UK government, too, has unveiled sweeping plans to “regulate the internet,” which they claim will stop the web being used to tackle bullying, hate posts and other abuses. The UK government hopes to introduce new taxes on social media companies which will be used to improve the quality of internet. Social media companies will also be asked to commit to a “code of conduct”

“We just want to make sure that we do regulate the social media in appropriate way, so that we allow the freedoms the internet gives you,” said UK Culture Secretary Karen Bradley in an interview.”We need an approach that protects everyone without restricting growth and innovation in the digital economy. We want the Government, industry and communities to work together to keep citizens safe online,” she added.

The UK government is also considering changing the legal status of Google, Facebook and other social network companies amid growing concerns about copyright infringement and the spread of extremist material online. Social media networks are currently considered conduits of information rather than publishers under UK law, meaning they have limited responsibility for what appears on their sites.

However, the previous chairman of Ofcom, UK’s communications regulator, Patricia Hodgson said she believed the likes of Google and Facebook were publishers, raising the prospect that they could eventually face more regulation.

“We need to be careful here that what we do is not a sledgehammer to crack a nut. But we have to do this in a way that doesn’t allow harm to anyone,” she added.

Different angle

In today’s digital landscape, some analysts believe, that regulation alone is not the answer for fake news or hate posts, although it is being welcomed by most people. The Government may implement a set of laws which enable hefty fines for social media companies which fail to take down ‘obviously illegal content’ within specified time limit. However, two important aspects should be considered before doing so.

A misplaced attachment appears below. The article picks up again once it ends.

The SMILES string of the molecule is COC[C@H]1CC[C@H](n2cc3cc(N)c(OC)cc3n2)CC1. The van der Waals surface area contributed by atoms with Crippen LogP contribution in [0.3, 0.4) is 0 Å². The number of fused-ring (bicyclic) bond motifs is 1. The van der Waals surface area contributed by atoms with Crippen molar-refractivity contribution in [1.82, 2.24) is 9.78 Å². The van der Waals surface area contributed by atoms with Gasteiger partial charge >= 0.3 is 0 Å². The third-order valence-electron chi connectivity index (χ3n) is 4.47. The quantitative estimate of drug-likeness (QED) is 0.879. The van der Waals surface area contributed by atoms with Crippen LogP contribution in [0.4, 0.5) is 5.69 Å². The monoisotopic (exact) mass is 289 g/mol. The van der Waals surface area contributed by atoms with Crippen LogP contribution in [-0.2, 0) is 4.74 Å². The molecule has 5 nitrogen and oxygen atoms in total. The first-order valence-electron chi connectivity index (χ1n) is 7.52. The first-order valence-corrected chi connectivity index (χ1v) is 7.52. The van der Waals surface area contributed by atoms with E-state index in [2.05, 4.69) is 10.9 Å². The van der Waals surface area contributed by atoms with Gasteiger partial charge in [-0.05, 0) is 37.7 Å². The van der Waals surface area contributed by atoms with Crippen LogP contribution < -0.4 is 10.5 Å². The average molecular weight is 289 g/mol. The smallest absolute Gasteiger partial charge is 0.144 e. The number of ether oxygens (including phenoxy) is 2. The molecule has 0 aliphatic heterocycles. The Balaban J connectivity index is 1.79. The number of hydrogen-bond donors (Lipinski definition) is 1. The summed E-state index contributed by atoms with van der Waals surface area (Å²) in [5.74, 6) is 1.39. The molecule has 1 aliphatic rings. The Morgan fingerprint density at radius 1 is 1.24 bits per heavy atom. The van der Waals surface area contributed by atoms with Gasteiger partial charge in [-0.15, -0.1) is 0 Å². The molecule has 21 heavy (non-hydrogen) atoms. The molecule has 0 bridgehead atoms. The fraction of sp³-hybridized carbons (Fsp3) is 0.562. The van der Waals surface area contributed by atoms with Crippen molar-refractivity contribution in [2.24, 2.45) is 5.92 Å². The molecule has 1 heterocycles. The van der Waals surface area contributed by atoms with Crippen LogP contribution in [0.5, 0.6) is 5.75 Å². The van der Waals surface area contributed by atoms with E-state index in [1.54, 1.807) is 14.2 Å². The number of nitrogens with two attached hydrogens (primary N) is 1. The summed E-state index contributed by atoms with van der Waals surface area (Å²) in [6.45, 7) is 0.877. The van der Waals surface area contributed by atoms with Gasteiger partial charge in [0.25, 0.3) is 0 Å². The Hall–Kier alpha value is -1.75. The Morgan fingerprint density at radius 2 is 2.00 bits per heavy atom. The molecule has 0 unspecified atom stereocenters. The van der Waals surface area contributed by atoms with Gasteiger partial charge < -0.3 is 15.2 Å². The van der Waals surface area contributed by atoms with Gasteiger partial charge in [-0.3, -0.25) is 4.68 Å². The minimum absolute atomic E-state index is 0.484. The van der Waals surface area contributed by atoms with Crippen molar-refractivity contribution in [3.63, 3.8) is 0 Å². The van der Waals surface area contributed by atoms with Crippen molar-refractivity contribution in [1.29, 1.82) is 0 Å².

First, the costs of legislation which might outweigh the benefits.

Second, the dangerous effects of such legislation. Placing legal responsibility on social media companies to identify the lawfulness of content on their platforms will create an atmosphere where they will take unwarranted caution to avoid issues. Beyond undermining the right to free speech, companies may even censor important public feedback, for example, on Governmental corruption.

Maybe, we need to look for a solution in a different angle. In the traditional print, radio and TV media space, we have seen how the media companies generally censor themselves to prevent publishing content which violates standards of public decency. We must, however, recognize that unlike traditional media companies, where content is generated by small group of individuals, social media platforms represent a very broad base of content producers and users. That is why social media platforms are considered as avenues for public interests to be represented.

So, we have the Government on one side and the social media platform on the other side, both claiming to be stewards of public interests. If we proceed further with this paradigm, we need to take three mutually agreeable steps to solve this problem.

First, both parties should agree on the content standards to be interpreted and operationalized on social media platforms. This has to be done through an inclusive mechanism. When it comes to interpreting content laws, the scale and speed of the digital world make court decisions impractical. The best idea is for Governments and social media companies to co-develop a swift mechanism which allows a spectrum of public voices to influence the interpretation of content laws in grey cases.

Second, the Government and social media companies should establish a system of public accountability.